Frustration for Consumers Seeking to Recover from a Retailer in a Maine Data Theft Case

Consumer suits against retailers for losses from data thefts face many hurdles to recovery. A recent illustration is the court’s dismissal of virtually all claims brought by customers of Hannaford, a supermarket chain based in Maine. In re Hannaford Bros. Co. Customer Data Security Breach Litigation, U.S. District Court, District of Maine, MDL Docket No. 2:08-MD-1954).

From December 2007 through March 2008, “wrongdoers” (apparently a less malevolent class of miscreant than the “evildoers” faced by President Bush) gained access to Hannaford’s information technology systems. The thieves stole some 4.2 million debit and credit card numbers, expiration dates, security codes, PIN numbers and other customer information. They were able to use this information to rack up an undisclosed amount of charges on customer accounts. Hannaford apparently discovered the security breach, but delayed before warning its customer, who continued to use their credit and debit cards for some time before the breach was closed.

The customers sued in the U.S. District Court in Maine and sought certification as a class action. They brought claims for breach of implied contract, breach of implied warranty, breach of fiduciary duty, breach of a Maine statute requiring disclosure to customers of a data security breach, strict liability, negligence, and unfair trade practices.

District Court Judge Hornby first analyzed the plaintiffs’ ability to recover under each of these causes of action, rejecting all but the breach of implied contract, negligence and unfair trade practice theories. The Court found that under Maine law, a contract includes “all such implied provisions as are indispensible to effectuate the intention of the parties.” When a customer gives a merchant his debit or credit card information, the parties assume that “the merchant will not use the card data for other people’s purchase, will not sell or give data to others, and will take reasonable measures to protect the information.” This duty supported both the breach of implied contract and negligence claims against the merchant.

The court also found that Hannaford could be subject to suit under Maine’s unfair competition law. The Maine statute appears to rather broad (broader than the California UCL) because it permits a consumer who purchases goods or services and “suffers any loss of money or property” as a result of an unfair or deceptive act to sue for “actual damages, restitution” and equitable relief. Here, the plaintiffs claimed that Hannaford failed to disclose the data breach for several months, which caused customers who continued to use plastic at the store to suffer data losses. The court concluded that Hannaford’s inaction justified a UCL claim.

Management Information Apply Only to Automatic, Computerized Copyright Management Systems

Among the anti-circumvention rules in the Digital Millennium Copyright Act (DMCA) are prohibitions against the removal or alteration of “copyright management information.” (17 USC §1202). While the popular understanding of the DMCA is that its provisions are specifically targeted to digital media, the definition of “copyright management information” appears very broad and includes:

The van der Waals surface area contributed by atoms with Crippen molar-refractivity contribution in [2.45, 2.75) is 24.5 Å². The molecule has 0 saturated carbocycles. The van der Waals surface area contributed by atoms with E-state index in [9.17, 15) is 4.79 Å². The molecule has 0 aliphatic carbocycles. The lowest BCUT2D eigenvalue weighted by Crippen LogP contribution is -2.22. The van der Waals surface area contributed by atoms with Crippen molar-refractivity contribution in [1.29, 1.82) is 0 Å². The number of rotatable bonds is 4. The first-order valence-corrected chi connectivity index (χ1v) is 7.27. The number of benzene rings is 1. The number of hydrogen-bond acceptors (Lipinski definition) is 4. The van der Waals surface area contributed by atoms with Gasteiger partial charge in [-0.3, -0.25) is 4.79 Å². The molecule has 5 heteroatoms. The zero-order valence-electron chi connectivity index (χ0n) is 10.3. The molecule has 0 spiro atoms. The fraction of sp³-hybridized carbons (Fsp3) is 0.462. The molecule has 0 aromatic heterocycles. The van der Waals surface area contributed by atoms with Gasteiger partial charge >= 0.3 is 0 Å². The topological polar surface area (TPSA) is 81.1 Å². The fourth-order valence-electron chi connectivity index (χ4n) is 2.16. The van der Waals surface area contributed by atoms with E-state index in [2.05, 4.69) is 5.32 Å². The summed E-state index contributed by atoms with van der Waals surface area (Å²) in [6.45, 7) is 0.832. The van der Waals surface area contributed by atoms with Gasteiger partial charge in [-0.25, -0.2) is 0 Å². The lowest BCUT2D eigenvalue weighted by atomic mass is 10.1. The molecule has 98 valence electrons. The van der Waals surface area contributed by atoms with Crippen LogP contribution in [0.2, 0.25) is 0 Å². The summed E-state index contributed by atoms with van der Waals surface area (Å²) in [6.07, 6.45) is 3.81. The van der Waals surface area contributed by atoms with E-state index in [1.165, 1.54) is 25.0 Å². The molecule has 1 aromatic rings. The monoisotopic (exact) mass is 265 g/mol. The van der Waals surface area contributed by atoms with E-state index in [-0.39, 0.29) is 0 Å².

• The title and other information identifying a work, including the information set forth in a notice of copyright.
• The name(s) and other identifying information of the author, owner and/or performer of the work.
• Terms and conditions for use of the work, and
• Identifying numbers or symbols referring to such information or links to such information.

At face value, nothing about these definitions appears to limit “copyright management information” to digital or other electronic information. However, the earliest District Court cases decided that Congress had intended to limit this provision to “automated copyright management systems functioning within a computer network environment.” IQ Group, Ltd. v. Wiesner Publishing, LLC, 409 F.Supp.2d 587, 596 (D. New Jersey 2006); Textile Secrets International, Inc. v. Ya-Ya Brand Inc., 524 F.Supp.2d 1184 (C.D. Cal. 2007). Among technological measures that these decisions indicated would qualify under this standard were electronic envelopes and digital watermarks. This interpretation was followed, without significant comment, in another recent Southern District of New York decision. See Silver v. Lavandeira, Southern District of New York, 08 Civ. 6522 (JSR) (January 7, 2009 Magistrate’s Report and Recommendation).

That early trend is meeting some resistance. In March 2007, a court in the Western District of Pennsylvania held that Section 1202(c) defines “copyright management information” broadly to include “any” of the information set forth in its defined categories, whether digital or not. McClatchey v. Associated Press, 2007 WL 776103 (W.D. Pa. 2007). This meant that cropping the title, author’s name and copyright notice on printouts of photographs could violate this provision of the DMCA. In February 2009, directly rejecting the IQ Group and Textile Secrets rulings, a court in the Southern District of New York stated that the phrase “the technological measures of automated systems” is not found in the statute. As such, it found that the statute could cover manual removal of copyright information. See Associated Press v. All Headline News Corp., Southern District of New York, 08 Civ. 323 (PKC) (February 17, 2009 Memorandum and Order).

It is too early to tell how this split will be resolved. If the broader view of the statute is accepted, it could substantially change the requirements even for fair use of copyrighted information. Under the statute removal or alteration of copyright information is prohibited “without the authority of the copyright owner or law” — without exception. Section 1202(b).